Woody Allen Takes Manhattan
Norman Weinstein, Monitor, The Christian Science Monitor
There's a Woody Allen quite different from the one we've seen in films since the 1960s, and to discover this Woody Allen you need to be in Manhattan on a Monday evening.
Then Woody Allen the jazz clarinetist regularly performs with his New Orleans Jazz Band at the Carlyle Hotel. He's publicly performed in Manhattan on Mondays for a quarter century, and the music created, which is just now attracting worldwide attention, would be worthy of attention even if a star like Allen weren't involved.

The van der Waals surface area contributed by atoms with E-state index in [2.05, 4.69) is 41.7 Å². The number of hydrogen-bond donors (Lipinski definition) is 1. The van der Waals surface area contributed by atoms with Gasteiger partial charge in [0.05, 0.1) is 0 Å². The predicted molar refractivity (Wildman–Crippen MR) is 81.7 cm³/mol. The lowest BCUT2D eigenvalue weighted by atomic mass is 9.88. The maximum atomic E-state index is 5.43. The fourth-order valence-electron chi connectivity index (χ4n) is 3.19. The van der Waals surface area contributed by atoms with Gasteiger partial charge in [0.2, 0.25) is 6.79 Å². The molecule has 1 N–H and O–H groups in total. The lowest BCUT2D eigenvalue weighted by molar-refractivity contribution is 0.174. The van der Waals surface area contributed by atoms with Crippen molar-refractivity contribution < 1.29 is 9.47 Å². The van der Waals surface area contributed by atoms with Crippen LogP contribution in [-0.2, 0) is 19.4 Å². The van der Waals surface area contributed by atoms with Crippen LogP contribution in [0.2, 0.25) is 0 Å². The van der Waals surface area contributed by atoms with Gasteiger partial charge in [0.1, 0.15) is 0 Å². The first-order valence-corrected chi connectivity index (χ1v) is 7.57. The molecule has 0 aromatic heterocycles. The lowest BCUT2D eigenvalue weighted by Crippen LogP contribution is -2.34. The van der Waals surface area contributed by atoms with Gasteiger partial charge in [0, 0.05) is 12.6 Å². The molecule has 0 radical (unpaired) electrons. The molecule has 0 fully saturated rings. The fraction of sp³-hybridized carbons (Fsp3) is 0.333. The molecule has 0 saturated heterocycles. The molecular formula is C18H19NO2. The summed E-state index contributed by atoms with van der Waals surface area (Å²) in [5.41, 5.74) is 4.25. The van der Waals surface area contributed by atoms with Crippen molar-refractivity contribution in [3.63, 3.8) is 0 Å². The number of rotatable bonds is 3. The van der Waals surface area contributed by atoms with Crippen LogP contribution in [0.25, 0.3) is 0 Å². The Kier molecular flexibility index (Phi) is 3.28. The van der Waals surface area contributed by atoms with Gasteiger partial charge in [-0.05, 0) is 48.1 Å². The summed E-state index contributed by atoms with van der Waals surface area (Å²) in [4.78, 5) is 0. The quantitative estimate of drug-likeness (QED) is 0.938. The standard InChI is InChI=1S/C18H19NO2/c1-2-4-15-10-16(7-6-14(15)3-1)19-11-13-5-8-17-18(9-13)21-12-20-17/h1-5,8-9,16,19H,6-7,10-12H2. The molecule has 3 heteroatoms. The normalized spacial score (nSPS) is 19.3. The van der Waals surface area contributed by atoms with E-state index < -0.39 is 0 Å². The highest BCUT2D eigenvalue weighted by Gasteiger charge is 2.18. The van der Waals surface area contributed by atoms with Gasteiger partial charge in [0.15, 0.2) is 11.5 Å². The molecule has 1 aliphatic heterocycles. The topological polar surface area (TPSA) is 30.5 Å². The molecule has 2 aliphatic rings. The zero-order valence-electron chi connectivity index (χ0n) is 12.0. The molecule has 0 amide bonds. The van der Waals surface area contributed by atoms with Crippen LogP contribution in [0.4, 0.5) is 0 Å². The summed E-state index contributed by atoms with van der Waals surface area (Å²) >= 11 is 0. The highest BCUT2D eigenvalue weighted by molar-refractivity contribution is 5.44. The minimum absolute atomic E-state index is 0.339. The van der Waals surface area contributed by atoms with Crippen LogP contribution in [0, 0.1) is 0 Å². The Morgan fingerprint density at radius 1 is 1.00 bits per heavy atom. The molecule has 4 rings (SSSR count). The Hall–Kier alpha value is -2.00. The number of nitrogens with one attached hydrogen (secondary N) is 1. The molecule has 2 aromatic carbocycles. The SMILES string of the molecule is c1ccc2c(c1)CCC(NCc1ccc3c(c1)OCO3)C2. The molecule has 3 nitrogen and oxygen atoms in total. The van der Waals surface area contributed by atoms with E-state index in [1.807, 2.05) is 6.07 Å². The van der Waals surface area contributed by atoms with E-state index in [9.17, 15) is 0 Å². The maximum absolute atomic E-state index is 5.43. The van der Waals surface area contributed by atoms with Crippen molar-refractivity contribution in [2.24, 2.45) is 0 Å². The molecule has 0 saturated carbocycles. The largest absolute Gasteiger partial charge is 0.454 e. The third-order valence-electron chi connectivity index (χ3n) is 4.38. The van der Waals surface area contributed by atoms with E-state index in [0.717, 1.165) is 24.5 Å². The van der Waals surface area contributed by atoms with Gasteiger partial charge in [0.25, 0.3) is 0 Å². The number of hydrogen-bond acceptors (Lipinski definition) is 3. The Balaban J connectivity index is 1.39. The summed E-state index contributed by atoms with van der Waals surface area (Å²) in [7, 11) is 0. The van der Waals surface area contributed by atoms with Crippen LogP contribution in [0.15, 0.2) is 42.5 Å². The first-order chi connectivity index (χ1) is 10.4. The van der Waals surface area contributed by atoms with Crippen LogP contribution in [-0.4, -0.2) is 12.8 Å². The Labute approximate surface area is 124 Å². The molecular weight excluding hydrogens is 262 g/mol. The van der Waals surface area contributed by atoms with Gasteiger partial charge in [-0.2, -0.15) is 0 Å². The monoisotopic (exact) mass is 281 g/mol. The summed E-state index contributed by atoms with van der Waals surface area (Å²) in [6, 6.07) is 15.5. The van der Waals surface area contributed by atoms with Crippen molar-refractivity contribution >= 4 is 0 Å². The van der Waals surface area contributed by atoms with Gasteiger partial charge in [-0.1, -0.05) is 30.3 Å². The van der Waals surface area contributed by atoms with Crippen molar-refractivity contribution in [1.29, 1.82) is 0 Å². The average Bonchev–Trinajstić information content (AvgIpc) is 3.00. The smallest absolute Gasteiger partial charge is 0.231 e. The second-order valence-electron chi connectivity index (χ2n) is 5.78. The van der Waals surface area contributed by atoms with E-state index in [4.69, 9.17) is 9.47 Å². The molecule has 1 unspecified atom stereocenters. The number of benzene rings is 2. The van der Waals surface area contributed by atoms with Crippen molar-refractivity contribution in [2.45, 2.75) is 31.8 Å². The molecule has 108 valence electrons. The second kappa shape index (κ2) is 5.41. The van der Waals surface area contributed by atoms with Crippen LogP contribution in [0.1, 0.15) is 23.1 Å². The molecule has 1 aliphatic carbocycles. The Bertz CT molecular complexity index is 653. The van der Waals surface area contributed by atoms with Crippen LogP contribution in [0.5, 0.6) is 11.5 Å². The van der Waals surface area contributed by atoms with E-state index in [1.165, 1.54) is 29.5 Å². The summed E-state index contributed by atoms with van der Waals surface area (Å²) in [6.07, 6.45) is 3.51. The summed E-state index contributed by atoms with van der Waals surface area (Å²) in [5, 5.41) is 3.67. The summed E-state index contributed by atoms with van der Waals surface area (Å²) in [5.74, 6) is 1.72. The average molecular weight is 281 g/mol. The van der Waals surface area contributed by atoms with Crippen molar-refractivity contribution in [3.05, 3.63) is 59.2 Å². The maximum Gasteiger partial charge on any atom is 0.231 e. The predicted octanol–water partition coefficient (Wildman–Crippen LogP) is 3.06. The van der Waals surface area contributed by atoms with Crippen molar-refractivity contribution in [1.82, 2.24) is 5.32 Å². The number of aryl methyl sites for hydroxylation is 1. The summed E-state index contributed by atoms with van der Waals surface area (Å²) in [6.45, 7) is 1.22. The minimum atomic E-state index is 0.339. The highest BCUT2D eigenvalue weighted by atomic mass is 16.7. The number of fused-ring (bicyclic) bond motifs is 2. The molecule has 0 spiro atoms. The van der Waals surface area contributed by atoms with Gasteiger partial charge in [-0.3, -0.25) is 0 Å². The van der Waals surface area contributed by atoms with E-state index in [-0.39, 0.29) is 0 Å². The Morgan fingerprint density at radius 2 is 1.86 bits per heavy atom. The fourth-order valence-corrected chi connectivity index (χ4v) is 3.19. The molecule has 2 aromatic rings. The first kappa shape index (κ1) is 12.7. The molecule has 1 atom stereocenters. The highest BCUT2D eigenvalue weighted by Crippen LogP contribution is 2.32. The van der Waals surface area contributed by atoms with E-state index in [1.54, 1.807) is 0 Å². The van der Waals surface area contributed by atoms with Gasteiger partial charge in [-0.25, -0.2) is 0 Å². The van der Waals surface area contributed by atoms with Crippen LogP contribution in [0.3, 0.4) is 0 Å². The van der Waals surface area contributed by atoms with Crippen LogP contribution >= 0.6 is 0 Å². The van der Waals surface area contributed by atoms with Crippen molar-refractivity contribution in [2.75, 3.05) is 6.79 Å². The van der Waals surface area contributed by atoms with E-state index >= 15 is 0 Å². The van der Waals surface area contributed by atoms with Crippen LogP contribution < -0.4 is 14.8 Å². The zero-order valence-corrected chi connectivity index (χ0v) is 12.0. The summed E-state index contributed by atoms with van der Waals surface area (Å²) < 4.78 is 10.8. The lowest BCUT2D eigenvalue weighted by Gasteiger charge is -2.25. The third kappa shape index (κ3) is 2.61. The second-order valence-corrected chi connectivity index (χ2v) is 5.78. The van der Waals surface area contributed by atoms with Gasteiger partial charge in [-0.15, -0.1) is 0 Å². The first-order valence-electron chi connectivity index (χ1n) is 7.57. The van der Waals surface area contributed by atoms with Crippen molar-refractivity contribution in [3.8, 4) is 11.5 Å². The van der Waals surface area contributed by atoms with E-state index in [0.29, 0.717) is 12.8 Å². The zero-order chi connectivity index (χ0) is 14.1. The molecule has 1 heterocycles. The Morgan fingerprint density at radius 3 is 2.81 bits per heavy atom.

Allen the jazz fan has been richly evident in his film soundtracks, where classic tunes by Thelonious Monk and Coleman Hawkins have been showcased. When Allen portrayed the love-sick hero of his film "Manhattan" (1979), perhaps a thinly veiled portrait of himself, he cataloged reasons that made life worth living, with the recording of "Potato Head Blues" by Louis Armstrong making the list. Influenced chiefly by traditional New Orleans clarinetist George Lewis, Allen and his band - consisting of musical director and banjo player Eddy Davis, trombonist Jerry Zigmont, drummer Rob Garcia, bassist Greg Cohen, trumpeter Simon Wettenhall, and pianist Cynthia Sayer - perform a tremendously entertaining range of pop and jazz standards from a half century ago. Yet it would be wrong to consider Allen's band as a retro outfit steeped in nostalgia. What they communicate is a rowdy, loose, primitive sensibility that has less to do with re-creating Dixieland jazz and more to do with projecting a modern Manhattan form of New Orleans jazz (the rhythm is more Times Square than Congo Square), played with emotional brio. …